Christian Scientists think of angels as bright ideas. Angels are moments of clarity and expanded consciousness, moments of fresh vision and creativity, broadened perspective, and infusions of loving inspiration. Christian Scientists, who think of God as pure Mind, a divine principle of loving consciousness, see the intellect as a portal of revelation. I come from [...]
(This is Part 3 of a 3-part series. See Part 1 and Part 2) OFFENSE Jesus was most recently portrayed in celluloid form by a Portuguese model with great hair. I’m talking about The Bible, a miniseries broadcast on The History Channel. In it we learn that Jesus was gentle and strong; that Jews really [...]
During Rosh Hashanah and Yom Kippur we cast our sins in to the desert, freeing ourselves from their oppressive burden, unshackling our hearts and minds so that we can begin the year anew. Six months later another new year arrives (Exodus 12:12). After a period of enslavement we find ourselves once again loosening our chains and opening our souls, ready to reencounter that which we cast away.
(This is Part 2 of a 3-part series. See Part 1 here.) AUTHORITY There is another hot issue in a discussion about religion and the Bible: the question of who has authority over the telling of a narrative? How about The Bible miniseries on The History Channel? It’s a very confident little piece, isn’t [...]
On a recent, overcast Thursday evening, I co-led a presentation in San Marcos, Texas, about creating a local, interfaith environmental network. I didn’t know what to expect; in retrospect, I guess I didn’t expect much. San Marcos is a small town compared to the other cities in which I’ve offered this presentation. I wondered whether [...]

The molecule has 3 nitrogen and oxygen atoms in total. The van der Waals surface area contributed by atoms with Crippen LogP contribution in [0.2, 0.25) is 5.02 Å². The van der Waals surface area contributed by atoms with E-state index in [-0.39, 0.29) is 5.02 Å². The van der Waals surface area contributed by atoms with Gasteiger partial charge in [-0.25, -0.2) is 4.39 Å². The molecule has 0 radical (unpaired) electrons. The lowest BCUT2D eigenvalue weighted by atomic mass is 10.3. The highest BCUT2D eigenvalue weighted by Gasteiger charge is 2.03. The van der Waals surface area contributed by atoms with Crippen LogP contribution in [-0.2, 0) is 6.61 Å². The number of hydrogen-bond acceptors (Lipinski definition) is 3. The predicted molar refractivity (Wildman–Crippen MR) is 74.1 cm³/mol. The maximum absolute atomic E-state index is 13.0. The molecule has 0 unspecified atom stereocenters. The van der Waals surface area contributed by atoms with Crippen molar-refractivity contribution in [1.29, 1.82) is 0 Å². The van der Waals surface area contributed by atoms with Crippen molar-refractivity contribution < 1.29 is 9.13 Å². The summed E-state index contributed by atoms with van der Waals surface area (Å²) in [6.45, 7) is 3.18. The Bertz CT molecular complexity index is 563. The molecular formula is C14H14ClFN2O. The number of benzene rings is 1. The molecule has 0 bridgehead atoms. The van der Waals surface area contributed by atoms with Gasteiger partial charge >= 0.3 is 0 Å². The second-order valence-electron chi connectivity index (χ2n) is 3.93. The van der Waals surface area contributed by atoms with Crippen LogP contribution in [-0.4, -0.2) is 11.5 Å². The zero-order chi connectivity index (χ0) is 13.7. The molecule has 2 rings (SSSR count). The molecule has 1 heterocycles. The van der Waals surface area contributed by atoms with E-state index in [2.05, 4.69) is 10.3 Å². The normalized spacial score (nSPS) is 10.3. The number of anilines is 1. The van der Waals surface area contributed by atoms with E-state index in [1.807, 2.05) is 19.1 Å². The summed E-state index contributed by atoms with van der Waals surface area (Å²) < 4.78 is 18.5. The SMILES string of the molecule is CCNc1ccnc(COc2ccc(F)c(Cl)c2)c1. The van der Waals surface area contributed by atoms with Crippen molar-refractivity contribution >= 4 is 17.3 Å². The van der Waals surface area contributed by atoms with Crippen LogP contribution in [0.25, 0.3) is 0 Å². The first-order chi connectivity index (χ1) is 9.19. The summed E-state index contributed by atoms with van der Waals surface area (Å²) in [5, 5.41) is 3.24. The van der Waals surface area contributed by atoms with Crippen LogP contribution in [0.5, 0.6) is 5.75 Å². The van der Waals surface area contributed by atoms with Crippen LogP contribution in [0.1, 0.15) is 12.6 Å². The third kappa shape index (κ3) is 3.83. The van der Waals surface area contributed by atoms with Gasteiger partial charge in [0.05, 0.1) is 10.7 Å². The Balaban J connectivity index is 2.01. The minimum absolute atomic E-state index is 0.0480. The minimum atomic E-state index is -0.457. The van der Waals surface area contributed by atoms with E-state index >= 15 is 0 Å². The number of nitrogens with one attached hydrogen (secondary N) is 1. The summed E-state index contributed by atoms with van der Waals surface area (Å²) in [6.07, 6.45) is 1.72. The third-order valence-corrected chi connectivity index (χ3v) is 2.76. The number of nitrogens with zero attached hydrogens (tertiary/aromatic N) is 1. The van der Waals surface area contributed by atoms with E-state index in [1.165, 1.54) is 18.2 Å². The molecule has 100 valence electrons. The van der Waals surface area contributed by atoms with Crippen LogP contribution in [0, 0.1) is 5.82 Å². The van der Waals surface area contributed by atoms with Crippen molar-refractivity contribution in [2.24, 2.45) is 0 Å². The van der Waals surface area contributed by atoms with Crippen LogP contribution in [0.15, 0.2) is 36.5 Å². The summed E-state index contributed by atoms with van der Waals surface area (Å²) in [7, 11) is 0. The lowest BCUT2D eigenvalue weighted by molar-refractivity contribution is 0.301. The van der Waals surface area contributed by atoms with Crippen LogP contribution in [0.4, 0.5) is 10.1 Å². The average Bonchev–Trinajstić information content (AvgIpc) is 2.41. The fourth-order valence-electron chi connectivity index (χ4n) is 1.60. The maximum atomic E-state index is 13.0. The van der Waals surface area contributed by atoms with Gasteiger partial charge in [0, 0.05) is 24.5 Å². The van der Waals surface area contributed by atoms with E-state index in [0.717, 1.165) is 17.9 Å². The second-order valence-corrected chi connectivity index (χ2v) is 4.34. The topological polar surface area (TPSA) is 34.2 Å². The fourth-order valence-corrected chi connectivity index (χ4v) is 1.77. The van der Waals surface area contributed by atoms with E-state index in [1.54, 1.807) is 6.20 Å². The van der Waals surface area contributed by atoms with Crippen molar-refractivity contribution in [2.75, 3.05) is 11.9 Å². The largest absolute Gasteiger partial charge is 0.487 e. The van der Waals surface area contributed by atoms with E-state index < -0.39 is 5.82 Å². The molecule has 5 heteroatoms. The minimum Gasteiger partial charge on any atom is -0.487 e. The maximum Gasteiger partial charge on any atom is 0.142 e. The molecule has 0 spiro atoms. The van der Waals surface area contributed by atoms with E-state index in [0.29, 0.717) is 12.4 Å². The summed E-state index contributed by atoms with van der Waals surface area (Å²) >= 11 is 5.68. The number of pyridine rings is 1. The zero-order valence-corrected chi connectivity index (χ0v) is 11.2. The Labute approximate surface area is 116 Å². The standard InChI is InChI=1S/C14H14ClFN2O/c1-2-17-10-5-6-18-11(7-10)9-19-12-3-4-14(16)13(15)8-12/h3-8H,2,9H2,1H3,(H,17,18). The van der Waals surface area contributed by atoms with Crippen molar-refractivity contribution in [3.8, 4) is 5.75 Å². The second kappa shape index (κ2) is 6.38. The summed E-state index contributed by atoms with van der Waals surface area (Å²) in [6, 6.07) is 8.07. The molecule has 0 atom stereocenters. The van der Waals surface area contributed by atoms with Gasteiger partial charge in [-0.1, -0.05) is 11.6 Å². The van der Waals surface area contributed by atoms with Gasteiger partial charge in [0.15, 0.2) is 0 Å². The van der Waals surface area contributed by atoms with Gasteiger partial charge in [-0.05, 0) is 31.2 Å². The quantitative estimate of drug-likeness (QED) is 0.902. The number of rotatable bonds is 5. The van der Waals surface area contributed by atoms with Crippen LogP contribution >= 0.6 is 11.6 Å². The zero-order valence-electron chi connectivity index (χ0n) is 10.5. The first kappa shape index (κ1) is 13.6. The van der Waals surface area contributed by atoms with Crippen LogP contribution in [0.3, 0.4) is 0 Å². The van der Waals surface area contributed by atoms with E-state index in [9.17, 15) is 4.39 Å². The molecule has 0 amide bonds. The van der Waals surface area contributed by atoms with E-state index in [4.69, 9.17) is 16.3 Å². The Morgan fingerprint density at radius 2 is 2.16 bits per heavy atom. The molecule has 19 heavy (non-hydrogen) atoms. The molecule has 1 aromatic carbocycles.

I woke up clutching my bed frame, heart pounding, mind reeling – three nights in a row – when I read The Hunger Games by Suzanne Collins. I could not escape this story, both novel and film, and wondered how it could change The United States. It was one of two striking stories of civil [...]
“A woman is acquired [in marriage] in three ways…by money, by document, or by intercourse.” This is how the first mishnah in the tractate Kiddushin begins. In just this sentence alone we gain a window into how women were seen in the world of the rabbis. As each subsequent generation—from the Talmudic sages of 600 CE to 20th century feminist scholars—probe this Mishnah, the meaning of this statement is investigated, challenged, and, ultimately, transformed.
I attended the 2009 Parliament of the World’s Religions in Melbourne, Australia. I was amazed by the preponderance of sacred fashion statements (the hats!), the number of New Age practitioners from the North American West Coast, and the ubiquity of the phrase “interfaith dialogue.” As former chair of the Union Theological Seminary Interfaith Caucus, a [...]
I recently received an email from the fine editorial staff at State of Formation informing me that I am officially a lapsed contributor and my posting account might be deleted. This is very true. I have lapsed in my public reflections about all things religious. When I ask myself why I lapsed, my answers are [...]
I just returned from my last final of the semester. It was…unconventional, to say the least. Instead of sitting in a wood-paneled classroom for three hours getting intimate with a blue book, I spent the last weekend sitting on a couch by a fireplace at a Mennonite retreat center in Michigan. This was my final. [...]